It is a pleasure to serve under your chairmanship, Mr. Caton. John Bercow described himself as a humble Back Bencher. I believe that many of us felt humbled listening to his introduction to the debate. I would like to reinforce what my hon. Friend John Barrett said about the young lady Robin, who spoke at the National Autistic Society's reception yesterday. She overcame many of the education hurdles that we have discussed to become a strong advocate for the rights of those who are diagnosed with autistic spectrum disorders.
Time is short. Without straying into devolved territory, I was going to talk about the great progress that has been made in Wales, which is pioneering an ASD strategic action plan. I believe that it is the first such plan anywhere in the world, let alone in this country. It takes a cradle-to-grave approach to work on autism. I would like to highlight the pioneering work that Autism Cymru, a charity based in my constituency, has undertaken in its inclusive schools project, which seeks to promote an autism ambassador in every primary, secondary and specialist school in Wales. It has instigated a huge amount of training for education professionals: 5,000 practitioners since 2002, including school and college staff and learning support assistants.
I shall deviate completely from my planned speech because time is short. I spent 12 years in the classroom. I want to share some of the frustrations that I experienced as a teacher—frustrations borne, of course, by parents and young people themselves—with the vagaries and inadequacies of teacher training. I endured a postgraduate certificate in education course at an august institution in the west of England—I shall not say more than that. The entire special needs provision in that college amounted to four hours one Tuesday morning, during which Asperger's was not even mentioned.
I then faced the challenge in an ordinary school in the west of England at that time and, latterly, in a school in Wales, of being summoned by the head teacher, told that a child with "communication difficulties" would be arriving at the school, and then very much left to fend for myself. That situation is one in which many teachers find themselves. That is why it is important that we acknowledge the evidence that we have heard from the National Union of Teachers, which recognises that there are serious shortfalls in the provision in schools.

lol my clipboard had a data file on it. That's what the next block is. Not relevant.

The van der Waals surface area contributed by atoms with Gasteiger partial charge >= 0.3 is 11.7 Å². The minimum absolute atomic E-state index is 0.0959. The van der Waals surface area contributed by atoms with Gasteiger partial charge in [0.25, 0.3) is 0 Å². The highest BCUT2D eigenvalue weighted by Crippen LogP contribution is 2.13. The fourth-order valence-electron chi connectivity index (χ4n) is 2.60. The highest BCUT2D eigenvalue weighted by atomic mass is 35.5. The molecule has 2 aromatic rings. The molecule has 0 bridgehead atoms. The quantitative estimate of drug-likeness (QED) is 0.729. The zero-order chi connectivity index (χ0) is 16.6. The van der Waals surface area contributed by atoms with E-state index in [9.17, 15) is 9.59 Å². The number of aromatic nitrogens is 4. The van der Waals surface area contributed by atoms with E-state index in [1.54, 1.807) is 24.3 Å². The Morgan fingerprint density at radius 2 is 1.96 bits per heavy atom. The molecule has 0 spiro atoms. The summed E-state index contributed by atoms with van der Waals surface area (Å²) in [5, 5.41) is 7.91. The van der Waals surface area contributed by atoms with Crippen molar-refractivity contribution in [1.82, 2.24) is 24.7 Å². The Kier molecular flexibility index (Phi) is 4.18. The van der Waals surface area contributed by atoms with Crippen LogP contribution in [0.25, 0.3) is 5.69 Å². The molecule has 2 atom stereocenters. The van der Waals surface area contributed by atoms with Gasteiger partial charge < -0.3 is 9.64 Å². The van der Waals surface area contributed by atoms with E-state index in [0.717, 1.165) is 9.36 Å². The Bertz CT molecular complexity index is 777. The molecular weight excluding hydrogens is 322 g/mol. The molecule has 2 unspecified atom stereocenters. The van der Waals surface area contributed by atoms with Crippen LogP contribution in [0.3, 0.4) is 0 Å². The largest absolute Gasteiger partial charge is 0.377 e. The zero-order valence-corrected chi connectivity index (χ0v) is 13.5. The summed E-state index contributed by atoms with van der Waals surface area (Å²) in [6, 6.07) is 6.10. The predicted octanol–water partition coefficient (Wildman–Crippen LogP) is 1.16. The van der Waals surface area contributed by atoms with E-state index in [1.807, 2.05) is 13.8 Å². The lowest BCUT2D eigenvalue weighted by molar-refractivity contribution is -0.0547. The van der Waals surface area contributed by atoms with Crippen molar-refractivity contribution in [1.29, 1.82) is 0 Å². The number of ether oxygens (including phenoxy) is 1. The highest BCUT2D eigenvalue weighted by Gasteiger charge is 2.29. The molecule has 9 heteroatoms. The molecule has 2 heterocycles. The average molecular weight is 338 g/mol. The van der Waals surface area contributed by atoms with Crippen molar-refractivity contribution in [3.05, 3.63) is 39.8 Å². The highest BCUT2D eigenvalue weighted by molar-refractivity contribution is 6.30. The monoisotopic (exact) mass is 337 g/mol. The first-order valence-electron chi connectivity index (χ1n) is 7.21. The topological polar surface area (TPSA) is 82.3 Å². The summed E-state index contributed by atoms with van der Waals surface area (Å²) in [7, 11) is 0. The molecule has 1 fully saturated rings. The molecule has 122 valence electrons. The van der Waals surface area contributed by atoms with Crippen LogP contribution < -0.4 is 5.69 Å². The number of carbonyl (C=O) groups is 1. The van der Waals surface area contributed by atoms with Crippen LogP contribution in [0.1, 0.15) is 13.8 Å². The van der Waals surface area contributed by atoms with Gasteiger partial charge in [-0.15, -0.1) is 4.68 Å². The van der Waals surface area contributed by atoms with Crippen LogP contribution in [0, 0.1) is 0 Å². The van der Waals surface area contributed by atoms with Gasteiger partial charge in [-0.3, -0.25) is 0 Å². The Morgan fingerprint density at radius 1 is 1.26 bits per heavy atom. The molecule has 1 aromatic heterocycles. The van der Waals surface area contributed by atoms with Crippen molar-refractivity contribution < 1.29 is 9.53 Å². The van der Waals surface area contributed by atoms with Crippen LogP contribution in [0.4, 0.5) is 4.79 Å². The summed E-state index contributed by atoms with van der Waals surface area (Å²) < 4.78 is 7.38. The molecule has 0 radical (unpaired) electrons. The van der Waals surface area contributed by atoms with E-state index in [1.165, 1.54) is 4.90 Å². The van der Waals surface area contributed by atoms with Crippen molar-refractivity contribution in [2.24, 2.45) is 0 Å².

Parents who come into my constituency surgeries are frustrated. A son has been provided with one-to-one support, a laptop and a sloping board, but he lacks the quiet room that he needs for him to achieve his education opportunities. Many parents have a perception that the educational statements that they fought long and hard for are not being adhered to, and there are concerns about transition, particularly from key stages 2 to 3, all of which were identified in the NAS's report "make school make sense". Above all else, many parents have a perception that professionals still lack a basic understanding of ASD. As we have just heard from Mrs. Dean, there is still no mandatory requirement for trainee or practising teachers to undertake specific training in autism, despite the requirement of the Special Educational Needs and Disability Act 2001 to differentiate.
When I was writing my speech, I jotted down the word "problem", but it is completely inappropriate. Yes, there is a challenge but there is also a huge opportunity. We know that those who function with Asperger's syndrome are high achievers. There is huge untapped potential that we ignore at our peril and seen, and I am alarmed by that. I have been there myself and seen the child who is not paying attention, who has been distracted, who is sent out of the room. All those hidden exclusions that we heard about at the start of the debate are not being dealt with properly.
Education must involve a partnership between local education authorities, between LEAs and parents, and between children and teachers. That is central to this debate. The Government have made good progress. The teacher training modules and the advice that is being given are laudable, but they do not go far enough. Listening to earlier speeches, I felt like saying, "Been there, done that." The reality of doing the postgraduate certificate course is that I was there but I did not get the training or support that I needed to deliver the curriculum across the board to everybody in my class.